Substantial work has also been undertaken in recent years by nongovernment standard-setting organizations and industry bodies, such as the International Securities Lending Association (ISLA), to address some of the concerns outlined by GPIF.
On December 16, 2019, ISLA announced the formation of a new Council for Sustainable Finance, which will introduce a series of Principles for Sustainable Securities Lending in the first quarter of this year aimed to promote and embed environmental, social and governance (ESG) values into securities lending.
These are just the latest developments in a long sequence of industry improvements to enhance market transparency and provide reassurance that strong corporate governance frameworks support responsible securities lending programs.
“The rules represent a giant leap forward in terms of transparency for the industry. ”— Bill Kelly, BNY Mellon
That’s because the contractual relationship between two counterparties involves only the borrower and lender. This means that beneficial owners have no legal nexus with any third parties that may buy or sell securities from the original borrower, nor any visibility into what a borrower intends to do with the loaned stock — whether to meet regulatory requirements or to sell the securities to pursue a short strategy.
While naked short selling (that is, selling equities prior to borrowing the shares) is banned in numerous jurisdictions, securities lending is utilized to legitimately enable covered short selling in line with regulatory guidance, as the ESMA December 2019 report reaffirmed.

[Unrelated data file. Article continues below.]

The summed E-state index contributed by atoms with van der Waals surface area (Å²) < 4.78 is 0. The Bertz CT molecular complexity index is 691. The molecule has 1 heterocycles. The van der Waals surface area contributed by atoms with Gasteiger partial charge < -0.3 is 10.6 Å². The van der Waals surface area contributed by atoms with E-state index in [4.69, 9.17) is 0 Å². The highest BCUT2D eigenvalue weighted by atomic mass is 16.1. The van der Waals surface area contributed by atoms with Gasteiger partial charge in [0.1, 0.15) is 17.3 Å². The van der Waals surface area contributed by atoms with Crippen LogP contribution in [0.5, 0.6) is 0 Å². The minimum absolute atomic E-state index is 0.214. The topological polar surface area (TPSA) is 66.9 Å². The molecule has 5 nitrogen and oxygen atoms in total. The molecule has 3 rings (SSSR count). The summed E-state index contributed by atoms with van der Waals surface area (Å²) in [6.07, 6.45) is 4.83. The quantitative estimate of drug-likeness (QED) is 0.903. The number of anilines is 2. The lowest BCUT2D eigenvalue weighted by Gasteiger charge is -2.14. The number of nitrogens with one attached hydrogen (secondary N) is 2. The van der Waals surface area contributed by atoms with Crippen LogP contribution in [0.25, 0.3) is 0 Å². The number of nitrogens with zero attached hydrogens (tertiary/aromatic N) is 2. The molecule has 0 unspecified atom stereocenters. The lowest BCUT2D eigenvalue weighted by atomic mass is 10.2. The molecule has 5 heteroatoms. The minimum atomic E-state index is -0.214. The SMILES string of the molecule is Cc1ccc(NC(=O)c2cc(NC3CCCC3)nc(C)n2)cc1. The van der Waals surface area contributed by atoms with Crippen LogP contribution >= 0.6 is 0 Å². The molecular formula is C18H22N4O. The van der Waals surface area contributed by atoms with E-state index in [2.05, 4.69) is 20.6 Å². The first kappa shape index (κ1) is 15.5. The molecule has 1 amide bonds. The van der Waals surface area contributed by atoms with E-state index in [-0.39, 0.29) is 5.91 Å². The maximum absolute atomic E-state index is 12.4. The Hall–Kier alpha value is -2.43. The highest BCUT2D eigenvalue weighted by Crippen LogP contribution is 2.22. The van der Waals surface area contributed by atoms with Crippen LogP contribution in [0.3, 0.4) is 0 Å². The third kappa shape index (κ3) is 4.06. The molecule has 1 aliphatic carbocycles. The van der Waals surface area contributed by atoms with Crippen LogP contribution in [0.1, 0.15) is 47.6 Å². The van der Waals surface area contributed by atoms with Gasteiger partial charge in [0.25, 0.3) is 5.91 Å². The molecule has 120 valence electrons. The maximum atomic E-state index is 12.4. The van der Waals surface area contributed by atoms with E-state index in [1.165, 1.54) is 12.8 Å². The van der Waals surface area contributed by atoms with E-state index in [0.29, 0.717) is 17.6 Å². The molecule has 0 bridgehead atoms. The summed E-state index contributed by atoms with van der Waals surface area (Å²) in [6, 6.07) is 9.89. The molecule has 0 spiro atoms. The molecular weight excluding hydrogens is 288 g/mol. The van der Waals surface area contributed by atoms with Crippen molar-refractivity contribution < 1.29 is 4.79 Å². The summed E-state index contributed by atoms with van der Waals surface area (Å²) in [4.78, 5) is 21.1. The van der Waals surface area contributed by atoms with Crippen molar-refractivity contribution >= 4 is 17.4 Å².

For beneficial owners like GPIF that may be concerned about the motivation of borrowers, agent lenders have for some time offered capabilities to lenders that enable them to precisely customize what assets they lend out, under what terms and to whom.
These tools allow beneficial owners to specify cohorts of borrowers they are unwilling to lend to — hedge funds, for example, place thresholds on the amount of securities they’re willing to lend to a specific entity, or direct that particular equities in their portfolio are restricted from being lent to particular borrowers.
GPIF’s other concern over stock lending — the ability to recall a loan in order to exercise shareholder voting rights — has made beneficial owners cautious about lending out securities. Understandably, many are anxious that following the legal transfer of ownership, the ability of shareholders to engage in voting may be impeded.
While this may indeed be the outcome in a “hard” term loan, which contractually removes the standard right of the lender to recall securities, “soft” term loans and overnight rolling lending arrangements can easily address this issue through a simple loan recall. This includes calling in a loan over the record date when a coupon or dividend payment is made.
“Agent lenders can recall securities ahead of a corporate action and effectively replace the loan with the borrower for the required period,” explains Ina Budh-Raja, Director of Securities Finance Product & Strategy at BNY Mellon, who is also an ISLA board member and Bank of England Money Market Committee member. “In fact, that capability has been a staple of the market for years and is generally a seamless process for clients utilizing larger agency programs, due to the size of available stock inventory and the varying appetites of a diverse pool of lender types.”